The best thing about Esmeralda is her heart. She does not judge a person by their looks. Her greatest wish in life is to see her fellow gypsies and outcasts like Quasimodo be accepted into society and receive fair treatment. Though she seems free-spirited and sultry, Esmeralda is a woman of faith. Her song “God Help the Outcasts” shows her turning to a higher being, asking for a better life for her people.
Despite being the first character to be sexualized in animation, Esmeralda is a Disney princess who rallies for the people, no matter what their skin color is. Her movie is an iconic Disney movie you’d watch for Christmas, summer — no matter what the season is.
Despite the issues surrounding the film, Pocahontas is a crowd-favorite for many reasons: the film’s animation is rich in warm “Colors of the Wind” (as the song title goes), the story is compelling and the characters of Pocahontas were the first of their kind to actually look human. If you compare Pocahontas to her predecessors, which received criticism for their failure to represent non-Western cultures, she didn’t have the stereotypical Western eyes.
Pocahontas was no damsel in distress; she was bold, brave and willful. She was one of the first Disney princesses who were willing to sacrifice herself for the love of her life. She was also connected to her environment, very much one with nature. Pocahontas believed in the importance of herself as a person, the larger society she lives in and the universe as a whole.
The Powhatan Princess respected her culture and traditions without letting them limit her heart. Plus, she was not xenophobic to her invaders. She was the poster child of independence when she chose not to marry Kocoum or even be with John Smith (the latter being for the sake of her people).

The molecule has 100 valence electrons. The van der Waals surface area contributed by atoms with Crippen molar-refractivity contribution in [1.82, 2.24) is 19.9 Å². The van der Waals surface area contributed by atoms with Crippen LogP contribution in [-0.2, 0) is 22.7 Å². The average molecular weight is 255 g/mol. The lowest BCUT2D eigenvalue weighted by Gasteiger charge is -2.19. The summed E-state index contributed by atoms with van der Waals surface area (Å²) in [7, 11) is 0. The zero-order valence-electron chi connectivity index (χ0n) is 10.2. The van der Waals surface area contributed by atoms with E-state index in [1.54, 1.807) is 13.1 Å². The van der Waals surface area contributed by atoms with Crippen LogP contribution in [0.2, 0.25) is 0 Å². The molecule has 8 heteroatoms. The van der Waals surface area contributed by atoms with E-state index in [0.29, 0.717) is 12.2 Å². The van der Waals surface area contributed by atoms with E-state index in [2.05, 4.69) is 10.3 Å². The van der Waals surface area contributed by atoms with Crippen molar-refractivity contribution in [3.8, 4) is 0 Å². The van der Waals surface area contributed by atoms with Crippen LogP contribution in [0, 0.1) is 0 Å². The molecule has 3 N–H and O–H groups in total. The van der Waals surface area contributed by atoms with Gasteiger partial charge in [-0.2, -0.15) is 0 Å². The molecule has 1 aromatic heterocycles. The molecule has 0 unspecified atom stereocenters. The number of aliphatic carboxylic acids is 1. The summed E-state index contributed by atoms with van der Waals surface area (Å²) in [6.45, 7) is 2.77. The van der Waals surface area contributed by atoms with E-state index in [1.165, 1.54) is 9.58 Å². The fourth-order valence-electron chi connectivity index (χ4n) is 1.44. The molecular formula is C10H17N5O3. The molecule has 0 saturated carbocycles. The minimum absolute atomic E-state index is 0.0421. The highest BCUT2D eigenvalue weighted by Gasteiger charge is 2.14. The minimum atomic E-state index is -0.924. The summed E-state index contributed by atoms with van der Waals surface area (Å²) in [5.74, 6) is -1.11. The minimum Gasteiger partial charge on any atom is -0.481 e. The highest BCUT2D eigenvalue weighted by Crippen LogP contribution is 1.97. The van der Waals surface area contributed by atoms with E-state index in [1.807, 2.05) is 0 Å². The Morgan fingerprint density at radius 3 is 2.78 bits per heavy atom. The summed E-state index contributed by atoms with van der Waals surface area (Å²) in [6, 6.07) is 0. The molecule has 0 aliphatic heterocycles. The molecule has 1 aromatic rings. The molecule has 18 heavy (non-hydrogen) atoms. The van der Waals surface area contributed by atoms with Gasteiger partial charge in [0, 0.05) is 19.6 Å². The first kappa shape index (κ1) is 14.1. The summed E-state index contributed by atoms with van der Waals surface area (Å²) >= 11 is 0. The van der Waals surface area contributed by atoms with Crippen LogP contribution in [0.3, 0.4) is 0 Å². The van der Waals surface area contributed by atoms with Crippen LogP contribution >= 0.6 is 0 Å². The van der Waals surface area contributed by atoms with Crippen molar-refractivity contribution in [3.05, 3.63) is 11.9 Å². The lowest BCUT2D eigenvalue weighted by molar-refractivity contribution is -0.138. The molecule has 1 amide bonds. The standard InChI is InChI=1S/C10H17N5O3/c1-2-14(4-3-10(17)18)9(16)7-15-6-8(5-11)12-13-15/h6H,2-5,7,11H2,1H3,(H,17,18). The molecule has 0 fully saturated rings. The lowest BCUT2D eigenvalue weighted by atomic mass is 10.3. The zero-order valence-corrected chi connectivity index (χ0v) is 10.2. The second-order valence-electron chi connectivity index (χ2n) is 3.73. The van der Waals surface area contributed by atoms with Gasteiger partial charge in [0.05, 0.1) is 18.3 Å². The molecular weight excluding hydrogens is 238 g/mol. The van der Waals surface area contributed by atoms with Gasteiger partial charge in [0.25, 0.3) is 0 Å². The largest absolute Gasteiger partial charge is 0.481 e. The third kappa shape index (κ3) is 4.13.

We don’t call her “The Girl Worth Fighting For;” she’s known as the “The Girl Who Fights,” aka the “Girl that Doesn’t Come Every Dynasty.” This Chinese 16-year-old proved that women can join the fight and win. Her iconic hair-cutting scene was symbolic of every independent woman’s decision to save her family and her country. Mulan is admirable since she did not subscribe to the traditional matchmaking scene of her country. This Disney princess redeemed her honor not by marrying a man, but by saving the country from the enemy.
We love Mulan because she is unlike most previous Disney princesses. She is self-reliant, courageous and did not fit the stereotypical young Chinese girl. Despite her beauty, she is clumsy and outspoken rather than demure and silent — very much like today’s women. She’d rock the modern streetwear look while calling out the patriarchy.
Mulan needs no man. Rather, men need Mulan. You can ask General Li Shang.
Moana is one of the most recent Disney princesses to join the tribe of cartoon royalty. Gramma Tala describes her as a girl who “stands apart from the crowd” and rightly so. This Polynesian Disney princess is popular for being a sea-loving, strong-willed and fearless girl. Despite her size, Moana presents herself as an imposing force capable of besting impossible obstacles and fearsome beasts.
This Disney princess wore two hats: she was a devoted chief-in-training in her village and an adventurous voyager who tested how far she’ll go in life. She may have experienced failures in her life but Moana works up the courage to redeem herself (see: Moana battling the lava demon alone).
From Tiana to Moana, Disney and their princesses of color prove that life is dull without them. Their share in diversity makes the Disney universe — and the world — a better place.